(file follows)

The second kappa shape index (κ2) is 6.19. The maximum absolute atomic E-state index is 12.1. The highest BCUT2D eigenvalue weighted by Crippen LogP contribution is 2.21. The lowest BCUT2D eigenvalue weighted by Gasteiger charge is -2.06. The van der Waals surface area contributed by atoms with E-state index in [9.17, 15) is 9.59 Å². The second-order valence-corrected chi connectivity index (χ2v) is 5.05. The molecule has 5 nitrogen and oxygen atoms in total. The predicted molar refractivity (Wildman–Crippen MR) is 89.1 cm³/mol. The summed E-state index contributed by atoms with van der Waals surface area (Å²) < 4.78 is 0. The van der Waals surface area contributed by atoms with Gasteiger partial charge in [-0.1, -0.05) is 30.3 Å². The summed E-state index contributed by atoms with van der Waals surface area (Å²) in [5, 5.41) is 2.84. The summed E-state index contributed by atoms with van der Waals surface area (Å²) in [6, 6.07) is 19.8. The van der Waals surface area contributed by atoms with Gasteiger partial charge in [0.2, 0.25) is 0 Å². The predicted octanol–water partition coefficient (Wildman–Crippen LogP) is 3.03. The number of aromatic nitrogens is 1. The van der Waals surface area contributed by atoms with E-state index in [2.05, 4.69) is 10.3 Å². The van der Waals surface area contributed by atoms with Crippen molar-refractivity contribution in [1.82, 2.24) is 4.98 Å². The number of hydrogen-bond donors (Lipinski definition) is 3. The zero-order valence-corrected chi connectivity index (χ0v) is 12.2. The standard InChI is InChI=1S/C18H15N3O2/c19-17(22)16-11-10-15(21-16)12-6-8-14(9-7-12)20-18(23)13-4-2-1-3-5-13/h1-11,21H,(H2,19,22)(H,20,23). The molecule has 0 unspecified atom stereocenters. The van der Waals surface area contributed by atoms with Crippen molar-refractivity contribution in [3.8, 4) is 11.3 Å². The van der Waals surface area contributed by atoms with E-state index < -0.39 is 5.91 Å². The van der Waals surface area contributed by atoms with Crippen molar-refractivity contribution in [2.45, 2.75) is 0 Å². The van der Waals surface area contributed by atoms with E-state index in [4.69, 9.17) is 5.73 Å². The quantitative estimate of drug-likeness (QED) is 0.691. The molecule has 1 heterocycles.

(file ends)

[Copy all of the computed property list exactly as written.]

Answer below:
The second kappa shape index (κ2) is 6.19. The maximum absolute atomic E-state index is 12.1. The highest BCUT2D eigenvalue weighted by Crippen LogP contribution is 2.21. The lowest BCUT2D eigenvalue weighted by Gasteiger charge is -2.06. The van der Waals surface area contributed by atoms with E-state index in [9.17, 15) is 9.59 Å². The second-order valence-corrected chi connectivity index (χ2v) is 5.05. The molecule has 5 nitrogen and oxygen atoms in total. The predicted molar refractivity (Wildman–Crippen MR) is 89.1 cm³/mol. The summed E-state index contributed by atoms with van der Waals surface area (Å²) < 4.78 is 0. The van der Waals surface area contributed by atoms with Gasteiger partial charge in [-0.1, -0.05) is 30.3 Å². The summed E-state index contributed by atoms with van der Waals surface area (Å²) in [5, 5.41) is 2.84. The summed E-state index contributed by atoms with van der Waals surface area (Å²) in [6, 6.07) is 19.8. The van der Waals surface area contributed by atoms with Gasteiger partial charge in [0.2, 0.25) is 0 Å². The predicted octanol–water partition coefficient (Wildman–Crippen LogP) is 3.03. The number of aromatic nitrogens is 1. The van der Waals surface area contributed by atoms with E-state index in [2.05, 4.69) is 10.3 Å². The van der Waals surface area contributed by atoms with Crippen molar-refractivity contribution in [1.82, 2.24) is 4.98 Å². The number of hydrogen-bond donors (Lipinski definition) is 3. The zero-order valence-corrected chi connectivity index (χ0v) is 12.2. The standard InChI is InChI=1S/C18H15N3O2/c19-17(22)16-11-10-15(21-16)12-6-8-14(9-7-12)20-18(23)13-4-2-1-3-5-13/h1-11,21H,(H2,19,22)(H,20,23). The molecule has 0 unspecified atom stereocenters. The van der Waals surface area contributed by atoms with Crippen molar-refractivity contribution in [3.8, 4) is 11.3 Å². The van der Waals surface area contributed by atoms with E-state index < -0.39 is 5.91 Å². The van der Waals surface area contributed by atoms with Crippen molar-refractivity contribution in [2.45, 2.75) is 0 Å². The van der Waals surface area contributed by atoms with E-state index in [4.69, 9.17) is 5.73 Å². The quantitative estimate of drug-likeness (QED) is 0.691. The molecule has 1 heterocycles.